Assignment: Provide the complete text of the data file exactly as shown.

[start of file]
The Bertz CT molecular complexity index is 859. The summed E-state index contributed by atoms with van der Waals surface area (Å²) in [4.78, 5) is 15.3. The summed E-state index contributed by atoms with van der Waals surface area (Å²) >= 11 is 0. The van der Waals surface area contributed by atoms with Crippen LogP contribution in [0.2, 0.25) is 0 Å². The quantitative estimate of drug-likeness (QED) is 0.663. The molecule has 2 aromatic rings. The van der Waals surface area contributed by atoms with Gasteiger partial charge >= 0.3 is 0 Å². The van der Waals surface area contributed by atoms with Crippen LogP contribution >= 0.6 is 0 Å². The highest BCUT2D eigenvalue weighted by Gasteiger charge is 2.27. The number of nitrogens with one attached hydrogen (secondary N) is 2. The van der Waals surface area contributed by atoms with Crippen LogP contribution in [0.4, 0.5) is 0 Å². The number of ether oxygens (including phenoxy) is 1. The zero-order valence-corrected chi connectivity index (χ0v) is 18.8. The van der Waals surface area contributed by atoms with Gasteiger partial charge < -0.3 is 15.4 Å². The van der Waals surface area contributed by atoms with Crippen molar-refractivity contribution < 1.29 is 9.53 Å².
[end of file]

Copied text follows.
The Bertz CT molecular complexity index is 859. The summed E-state index contributed by atoms with van der Waals surface area (Å²) in [4.78, 5) is 15.3. The summed E-state index contributed by atoms with van der Waals surface area (Å²) >= 11 is 0. The van der Waals surface area contributed by atoms with Crippen LogP contribution in [0.2, 0.25) is 0 Å². The quantitative estimate of drug-likeness (QED) is 0.663. The molecule has 2 aromatic rings. The van der Waals surface area contributed by atoms with Gasteiger partial charge >= 0.3 is 0 Å². The van der Waals surface area contributed by atoms with Crippen LogP contribution >= 0.6 is 0 Å². The highest BCUT2D eigenvalue weighted by Gasteiger charge is 2.27. The number of nitrogens with one attached hydrogen (secondary N) is 2. The van der Waals surface area contributed by atoms with Crippen LogP contribution in [0.4, 0.5) is 0 Å². The number of ether oxygens (including phenoxy) is 1. The zero-order valence-corrected chi connectivity index (χ0v) is 18.8. The van der Waals surface area contributed by atoms with Gasteiger partial charge < -0.3 is 15.4 Å². The van der Waals surface area contributed by atoms with Crippen molar-refractivity contribution < 1.29 is 9.53 Å².